He said Extinction Rebellion protesters were ‘shooting themselves in the foot’ following their blockade of newspaper printing presses on Friday evening.
Asked on Sky News’ Sophy Ridge on Sunday programme whether he agreed with Ms Abbott’s assessment that the demonstrations had been legitimate, he said: ‘No … I think we need to bring the country together to realise we have a climate emergency alongside the Covid health and economic emergency.
‘My concern with what we saw was that it actually divides people, it can undermine the message about the climate emergency.
‘I fear that when you damage the free press in particular, that is shooting yourself in the foot.
‘There was an interview with David Attenborough in one of those newspapers that didn’t get distributed – David Attenborough is the environmentalist par excellence, he has a lot to say about climate change and how we protect our environment.
Why Extinction Rebellion has blocked the printing presses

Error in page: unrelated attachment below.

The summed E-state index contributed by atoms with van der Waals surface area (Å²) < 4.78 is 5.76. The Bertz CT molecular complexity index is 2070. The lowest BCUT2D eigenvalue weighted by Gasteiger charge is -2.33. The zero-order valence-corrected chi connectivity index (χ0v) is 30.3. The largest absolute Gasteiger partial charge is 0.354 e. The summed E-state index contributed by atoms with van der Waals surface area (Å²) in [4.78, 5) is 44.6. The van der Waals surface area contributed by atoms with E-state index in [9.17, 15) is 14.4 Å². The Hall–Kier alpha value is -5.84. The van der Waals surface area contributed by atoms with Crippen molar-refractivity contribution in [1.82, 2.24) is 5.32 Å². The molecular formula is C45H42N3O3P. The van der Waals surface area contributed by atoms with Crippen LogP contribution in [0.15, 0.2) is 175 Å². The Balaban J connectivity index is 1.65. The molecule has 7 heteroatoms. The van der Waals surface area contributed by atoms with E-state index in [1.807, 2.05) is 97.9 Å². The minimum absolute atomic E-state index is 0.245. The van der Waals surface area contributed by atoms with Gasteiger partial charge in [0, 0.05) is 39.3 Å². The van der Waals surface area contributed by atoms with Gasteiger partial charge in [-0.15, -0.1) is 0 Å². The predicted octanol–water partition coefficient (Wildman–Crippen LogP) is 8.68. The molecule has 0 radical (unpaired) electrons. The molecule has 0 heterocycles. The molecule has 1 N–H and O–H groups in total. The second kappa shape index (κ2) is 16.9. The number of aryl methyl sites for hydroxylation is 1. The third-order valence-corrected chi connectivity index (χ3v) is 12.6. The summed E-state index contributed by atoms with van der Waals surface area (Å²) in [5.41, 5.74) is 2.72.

Extinction Rebellion (XR) claimed last night that it was using the disruption to ‘expose’ newspapers ‘failure to report on the climate and ecological emergency’.
They alleged: ‘Coverage in many of the newspapers printed here is polluting national debate on climate change, immigration policy, the rights and treatment of minority groups, and on dozens of other issues.’
This morning the group apologised on Twitter for the disruption caused to newsagents but said it was not apologising to Murdoch for disrupting his ‘agenda’.
Responding to the home secretary’s criticism, they accused the press of stirring ‘division and hate’.
There have been fears in recent weeks that XR has been taken over by a cabal of hard-left groups hell-bent on driving their own agenda.
Politicians lined up to criticise the group this morning, saying they thought this may damage support for the cause at a critical time.
Labour shadow international trade secretary Emily Thornberry said: ‘I really don’t know what it is that is expected to be achieved.
‘I know that for many older listeners it’s very much part of their daily life, getting their paper delivered in the morning, and I just think it’s wrong.’
Criticism has been levelled at the group for disrupting the distribution of newspapers during the global pandemic.
‘I think stopping people reading David Attenborough is not a good message.’
Under additional proposals, Parliament, courts and the press could be given special status in regard to the key role they play in democracy, with the potential for police to be handed beefed-up powers to stop demonstrators entering designated areas outside such premises.